Submitted by Brandi Devries, coordinator, Communications and Public Affairs

The people from the new Pacemaker Program at Abbotsford Regional Hospital have their hearts set on providing patients with timely access to enhanced cardiac services.

Photo (from left to right): Dr. Saman Rezazadeh, cardiologist; Nini Manuel, registered nurse; Dr. Maurice Dunstan, anesthesiologist; and Emily Mangum, registered nurse

Our hearts are one of the most vital organs in our body. It acts as the body’s engine room, beating 100,000 times a day to pump blood through a network of veins, arteries and vessels. When this crucial muscle begins to falter, life-saving devices like a pacemaker are implanted near the heart, ensuring those affected can live healthy, active lives.

For patients like Otto Wittenberg, the Pacemaker Program has granted him a second chance at life.

“I had this pacemaker installed in November 2015. After spending three weeks at Peace Arch Hospital being monitored around the clock, they told me my heart was operating at 30 per cent, and a pacemaker would be the best fit for me,” reflects Otto. “I am now totally dependent on it.”

As part of our efforts to provide patients in our region with timely access to cardiac services closer to home, the Pacemaker Program has expanded to Abbotsford Regional Hospital.

“Our patients are at the centre of everything we do. By offering this life-saving procedure at our hospital, we can ensure they receive the care they need in a timely fashion,” explains Wendy Newson, director, Clinical Operations, Abbotsford Regional Hospital.

After years of planning, hard work and milestones, the new Pacemaker Program launched in mid-September of 2023, joining Jim Pattison Outpatient Care and Surgery Centre in Surrey and Royal Columbian Hospital as the third acute site in the region to offer this service.

“It’s been a team effort where everyone played an important role. This site plugged into the rest of the region with ease. It’s been a very smooth transition,” says Dr. Saman Rezazadeh, cardiologist.

Dr. Rezazadeh has seen first-hand the benefits this newly expanded program has had for patients and staff alike.

“Expanding cardiac services at Abbotsford Regional Hospital has increased our access to resources throughout the region while allowing us to provide essential care to more patients,” he says. “It also reduces the burden for those who may have to travel great distances to receive their pacemakers.”

With four months under their belt, the Pacemaker Program team operates like a well-oiled machine.

“Initially, pacemaker installations were a new, scary procedure for our team. However, the teamwork and support we received from other sites was top notch. We have worked hard to make the process efficient and smooth for everyone involved, especially the patient,” says Emily Mangum, perioperative clinical leader, Vascular Surgery.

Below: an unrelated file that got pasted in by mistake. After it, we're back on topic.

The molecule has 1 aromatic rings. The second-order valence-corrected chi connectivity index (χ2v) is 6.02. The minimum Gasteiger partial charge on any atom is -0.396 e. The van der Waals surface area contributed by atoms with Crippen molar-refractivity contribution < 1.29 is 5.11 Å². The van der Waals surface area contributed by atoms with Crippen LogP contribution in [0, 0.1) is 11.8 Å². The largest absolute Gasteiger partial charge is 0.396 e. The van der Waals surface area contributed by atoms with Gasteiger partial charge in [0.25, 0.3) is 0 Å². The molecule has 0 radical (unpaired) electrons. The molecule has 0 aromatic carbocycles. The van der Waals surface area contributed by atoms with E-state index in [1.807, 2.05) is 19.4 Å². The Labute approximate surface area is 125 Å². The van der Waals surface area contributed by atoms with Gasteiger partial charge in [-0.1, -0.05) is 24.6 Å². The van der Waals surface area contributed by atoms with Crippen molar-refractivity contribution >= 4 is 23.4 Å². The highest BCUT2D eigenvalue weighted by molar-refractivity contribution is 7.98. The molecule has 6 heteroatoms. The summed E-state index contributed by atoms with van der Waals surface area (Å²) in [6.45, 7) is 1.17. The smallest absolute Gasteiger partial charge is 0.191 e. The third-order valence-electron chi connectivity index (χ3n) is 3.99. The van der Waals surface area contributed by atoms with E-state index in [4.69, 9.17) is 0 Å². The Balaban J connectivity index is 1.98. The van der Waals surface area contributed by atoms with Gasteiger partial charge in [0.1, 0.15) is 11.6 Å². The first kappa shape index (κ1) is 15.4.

As a registered nurse for 34 years, Nini Manuel takes heart in her role supporting patients on their journey to wellness.

“The patients we see often have difficulty breathing and may be gasping for air with every breath. Once they receive their pacemaker, they instantly feel better. It feels good to help those who are struggling,” she says.

With the program firmly established, the team has set their sights on offering robust remote patient monitoring for all implanted devices.

“Remote patient monitoring allows us to oversee their device while they are at home. If we notice anything of concern, we can contact the patient and have them come in for a check-up,” explains Julie Dhaliwal, former director for Cardiac Services.

Meaningful services like this provides peace of mind for patients.

“It has made it a lot less stressful because they call us when something is wrong,” says Kathrynne Coxon, wife and caregiver. “The team called to inform us that my husband’s device had a few failures and would need replacing. His appointments are every three months, so we wouldn’t have known to follow up with his doctor if it weren’t for their outreach.”

The new Pacemaker Program is one of many stepping stones towards providing quality cardiac services, closer to home.

“As our population grows, we want to grow with it by offering more tertiary care services at local sites,” says Dr. Shahzad Karim, cardiac surgeon and regional medical director for Cardiac Services, Royal Columbian Hospital. “This allows patients to receive quality, timely care closer to home.”


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